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University of East Anglia UEA

Energy Engineering with Environmental Management

UCAS Code: H221

Bachelor of Engineering (with Honours) - BEng (Hon)

Entry requirements


A level

A,B,B

Including Mathematics and one other Science subject. Science A-levels must include a pass in the practical element. General Studies and Critical Thinking not accepted.

Access to HE Diploma

D:30,M:15

Science pathway with 12 level 3 credits in Mathematics and 12 level 3 credits in a second Science.

Principal subjects and A-level combinations are considered - please contact us.

International Baccalaureate Diploma Programme

32

Including Mathematics at HL 5 and one other Science subject at HL 5. If no GCSE equivalent is held, offer will include Mathematics and English requirements.

Pearson BTEC Level 3 National Extended Diploma (first teaching from September 2016)

DDM

In relevant subject, please see website for details. Excluding Public Services.

Scottish Advanced Higher

B,C,C

Including Mathematics and one other Science subject . A combination of Advanced Highers and Highers may be acceptable.

Scottish Higher

A,A,A,B,B

Including grade A in Mathematics and grade A in a second Science. A combination of Advanced Highers and Highers may be acceptable.

UCAS Tariff

128-153

We've calculated how many Ucas points you'll need for this course.

71%
Applicants receiving offers

About this course


Course option

3years

Full-time | 2019

Subjects

Energy engineering

Environmental sciences

East Anglia is a major region for energy engineering, and you’ll feel the benefit of our connections with local industry right from the start of your three-year course. You’ll get a taste of the many career paths energy engineering could open up to you through role-model meetings, site visits and opportunities for short-term internships and placements.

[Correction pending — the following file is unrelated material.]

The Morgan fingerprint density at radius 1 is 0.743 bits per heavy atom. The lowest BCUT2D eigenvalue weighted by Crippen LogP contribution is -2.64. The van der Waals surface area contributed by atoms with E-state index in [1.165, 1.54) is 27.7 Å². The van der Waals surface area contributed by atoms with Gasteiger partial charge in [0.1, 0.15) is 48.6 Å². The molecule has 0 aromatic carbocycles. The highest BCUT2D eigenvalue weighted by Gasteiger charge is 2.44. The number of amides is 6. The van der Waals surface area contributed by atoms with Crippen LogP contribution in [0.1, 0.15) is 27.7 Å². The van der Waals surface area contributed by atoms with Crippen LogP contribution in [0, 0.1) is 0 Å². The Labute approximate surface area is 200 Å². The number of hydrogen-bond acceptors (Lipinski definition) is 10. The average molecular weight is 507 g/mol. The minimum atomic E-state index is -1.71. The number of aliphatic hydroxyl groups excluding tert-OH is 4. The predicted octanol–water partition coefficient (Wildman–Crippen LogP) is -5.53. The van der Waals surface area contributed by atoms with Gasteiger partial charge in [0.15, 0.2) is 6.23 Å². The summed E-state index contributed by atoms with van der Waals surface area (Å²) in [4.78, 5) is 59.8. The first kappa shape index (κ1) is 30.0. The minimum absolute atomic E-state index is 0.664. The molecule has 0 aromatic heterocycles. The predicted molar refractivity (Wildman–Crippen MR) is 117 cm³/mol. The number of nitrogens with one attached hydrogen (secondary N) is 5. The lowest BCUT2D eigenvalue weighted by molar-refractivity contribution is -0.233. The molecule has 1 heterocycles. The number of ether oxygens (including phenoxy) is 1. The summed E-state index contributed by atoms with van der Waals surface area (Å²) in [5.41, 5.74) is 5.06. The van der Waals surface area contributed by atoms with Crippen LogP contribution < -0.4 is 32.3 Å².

Our close partnerships with major engineering companies also enable us to support and encourage student innovation and the development of your networking skills. Both of which are critical to the sector and to ensuring we can deliver the engineers the energy industry needs today, and for the future.

All engineering courses within the School share an integrated programme structure during the first year to demonstrate the potential breadth of the discipline, after which you can elect to tailor the course or continue to pursue a broad-based approach. We work closely with other UEA Schools including Environmental Sciences, Computing Sciences and Mathematics, so that your learning is informed by a range of expertise.

**Course Structure**

**Year 1**
In your first year you’ll take on small design projects to gain a grounding in engineering mathematics and principles, supported by a broad introduction to energy from practising engineers. Engineering Studies will allow you to study a number of more focused engineering disciplines. And introductions to mechanical, electronic and electrical and energy engineering are delivered through fieldwork, hands-on component assembly, CADCAM and case studies provided by visiting industrialists.

After these introductions you’ll be given the flexibility to change your degree path based on what you’ve learnt. You can choose your preferred path at any point before the start of your second semester or, with appropriate module choices, further delay the decision until the end of second year.

**Year 2**
Year two will build on the foundations of your first year, exploring design codes of practice in greater depth and using renewable energy examples to illustrate advanced principles. For example, your basic understanding of wind turbine towers will not only encompasses drag-induced forces and foundation stability, but also the aerodynamics of airflow past the turbines.

You’ll develop a thorough understanding of micro-hydro schemes by analysing pumps and turbines linked to pipe flow and networks. While the study of grid storage will push your understanding of electricity further. And your mathematical knowledge will be developed through more advanced material, including programming skills.

**Year 3**
Your individual project will be a major focus of your final year. Working under the guidance of our academic staff, this is essentially your chance to become an expert in the area of energy engineering and environmental management that fascinates you most.